Exposure compensation: In a digital camera, this function allows you to override the exposure recommendation given by the built-in metering system. For example, if a scene you're capturing is repeatedly exposed as dark, you might use exposure compensation to lighten up the image.
Focal-length multiplier: This is one of the most misunderstood terms used with digital SLRs (it's also referred to as the magnification factor). Most digital SLR cameras use an image sensor that's smaller than a 35mm film frame. Because of this, the image sensor is seeing only part of the image presented by the focal length as compared to that same focal length on a full-frame 35mm SLR. The most convenient way of describing how the smaller image sensor affects the performance of the lens is to say something like "a 100mm lens will act like a 160mm." What's actually happening is that the field of view of the 100mm seen by the sensor is changing, not the focal length.
Histogram: This is a graph displayed on the LCD of many cameras. It's a diagram of the dark to light range of the captured image. Typically, the left side of the histogram is the dark part of the image and the right is the bright. If all of the data on the graph is on the left of the scale and it's clipped (cut off sharply) at the left edge, the image is underexposed; if the data is on the right side and also clipped, it's overexposed. You'll also see a histogram pop up in many image-editing programs so that you have a guide while making image level adjustments for setting black and white points.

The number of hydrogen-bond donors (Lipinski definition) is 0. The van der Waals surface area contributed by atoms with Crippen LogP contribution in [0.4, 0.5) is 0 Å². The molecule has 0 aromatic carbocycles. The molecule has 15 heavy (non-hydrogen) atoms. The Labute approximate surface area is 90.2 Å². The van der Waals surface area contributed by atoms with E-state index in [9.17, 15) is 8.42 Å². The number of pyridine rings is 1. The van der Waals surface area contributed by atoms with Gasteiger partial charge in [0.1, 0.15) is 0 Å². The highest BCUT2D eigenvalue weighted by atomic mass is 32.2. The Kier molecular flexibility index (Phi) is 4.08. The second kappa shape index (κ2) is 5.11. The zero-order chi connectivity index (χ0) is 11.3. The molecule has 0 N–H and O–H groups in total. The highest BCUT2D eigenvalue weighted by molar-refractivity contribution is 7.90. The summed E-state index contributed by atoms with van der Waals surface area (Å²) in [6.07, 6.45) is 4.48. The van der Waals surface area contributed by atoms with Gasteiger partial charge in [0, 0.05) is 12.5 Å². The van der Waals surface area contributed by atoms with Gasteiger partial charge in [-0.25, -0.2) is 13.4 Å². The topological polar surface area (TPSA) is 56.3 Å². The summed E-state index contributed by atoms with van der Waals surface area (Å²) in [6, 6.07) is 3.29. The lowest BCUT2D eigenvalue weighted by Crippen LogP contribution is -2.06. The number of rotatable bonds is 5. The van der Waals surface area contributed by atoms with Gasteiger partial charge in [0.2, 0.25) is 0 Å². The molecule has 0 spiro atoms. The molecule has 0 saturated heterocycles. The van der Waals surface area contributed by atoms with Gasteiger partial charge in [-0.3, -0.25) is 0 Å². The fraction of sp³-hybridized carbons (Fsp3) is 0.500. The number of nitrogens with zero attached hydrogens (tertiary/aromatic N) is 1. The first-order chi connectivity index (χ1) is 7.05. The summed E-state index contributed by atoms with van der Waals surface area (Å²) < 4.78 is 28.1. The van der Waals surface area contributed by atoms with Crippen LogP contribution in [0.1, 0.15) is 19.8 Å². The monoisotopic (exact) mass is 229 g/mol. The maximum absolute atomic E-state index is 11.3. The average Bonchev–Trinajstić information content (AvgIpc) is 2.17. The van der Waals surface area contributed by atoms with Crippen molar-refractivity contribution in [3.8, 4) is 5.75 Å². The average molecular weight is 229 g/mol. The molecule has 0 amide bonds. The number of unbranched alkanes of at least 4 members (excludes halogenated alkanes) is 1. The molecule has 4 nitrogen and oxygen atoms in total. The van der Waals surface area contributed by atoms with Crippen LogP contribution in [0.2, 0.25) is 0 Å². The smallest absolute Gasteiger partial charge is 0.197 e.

IS or VR: Image Stabilization (Canon) or Vibration Reduction (Nikon) is technology in the optical system that compensates for tiny camera movements. (A stable camera is key to getting sharp photos.) This technology involves sensors in the lens that detect movement and a mechanism for making slight adjustments to a movable lens element. Some systems make those corrections by moving the image sensor (called AS for anti-shake). In some video cameras, the corrections are made on a frame-by-frame basis by shifting the active pixels on the sensor to compensate.
Metering systems: These include Evaluative, Honeycomb and Matrix. They're how manufacturers have set up their cameras for determining the best exposure for a scene. They all sample light readings in various parts of the image frame (usually a minimum of eight, but they can go up to several times that), then compare them to determine a possible exposure. Some cameras take this process a step further by examining the data from the light meter and comparing it to a database of image scenes. These systems can be successful in achieving good exposures in difficult light situations.